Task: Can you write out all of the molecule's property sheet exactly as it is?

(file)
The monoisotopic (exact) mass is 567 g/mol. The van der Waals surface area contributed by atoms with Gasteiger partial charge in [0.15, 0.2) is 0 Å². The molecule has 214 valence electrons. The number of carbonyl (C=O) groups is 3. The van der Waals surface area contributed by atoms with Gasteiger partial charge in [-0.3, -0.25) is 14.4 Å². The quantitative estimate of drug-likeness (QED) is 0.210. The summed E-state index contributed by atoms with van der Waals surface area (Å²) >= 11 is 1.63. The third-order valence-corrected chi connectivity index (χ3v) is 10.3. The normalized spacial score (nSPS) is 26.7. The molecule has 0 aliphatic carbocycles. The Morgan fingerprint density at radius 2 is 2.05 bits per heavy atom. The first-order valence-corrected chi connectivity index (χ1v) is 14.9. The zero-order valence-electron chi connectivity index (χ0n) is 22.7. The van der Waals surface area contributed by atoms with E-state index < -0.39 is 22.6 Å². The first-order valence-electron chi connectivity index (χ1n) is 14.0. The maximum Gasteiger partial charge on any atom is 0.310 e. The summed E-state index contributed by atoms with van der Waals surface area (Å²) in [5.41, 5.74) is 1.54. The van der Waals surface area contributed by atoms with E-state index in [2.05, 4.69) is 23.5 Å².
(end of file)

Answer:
The monoisotopic (exact) mass is 567 g/mol. The van der Waals surface area contributed by atoms with Gasteiger partial charge in [0.15, 0.2) is 0 Å². The molecule has 214 valence electrons. The number of carbonyl (C=O) groups is 3. The van der Waals surface area contributed by atoms with Gasteiger partial charge in [-0.3, -0.25) is 14.4 Å². The quantitative estimate of drug-likeness (QED) is 0.210. The summed E-state index contributed by atoms with van der Waals surface area (Å²) >= 11 is 1.63. The third-order valence-corrected chi connectivity index (χ3v) is 10.3. The normalized spacial score (nSPS) is 26.7. The molecule has 0 aliphatic carbocycles. The Morgan fingerprint density at radius 2 is 2.05 bits per heavy atom. The first-order valence-corrected chi connectivity index (χ1v) is 14.9. The zero-order valence-electron chi connectivity index (χ0n) is 22.7. The van der Waals surface area contributed by atoms with E-state index < -0.39 is 22.6 Å². The first-order valence-electron chi connectivity index (χ1n) is 14.0. The maximum Gasteiger partial charge on any atom is 0.310 e. The summed E-state index contributed by atoms with van der Waals surface area (Å²) in [5.41, 5.74) is 1.54. The van der Waals surface area contributed by atoms with E-state index in [2.05, 4.69) is 23.5 Å².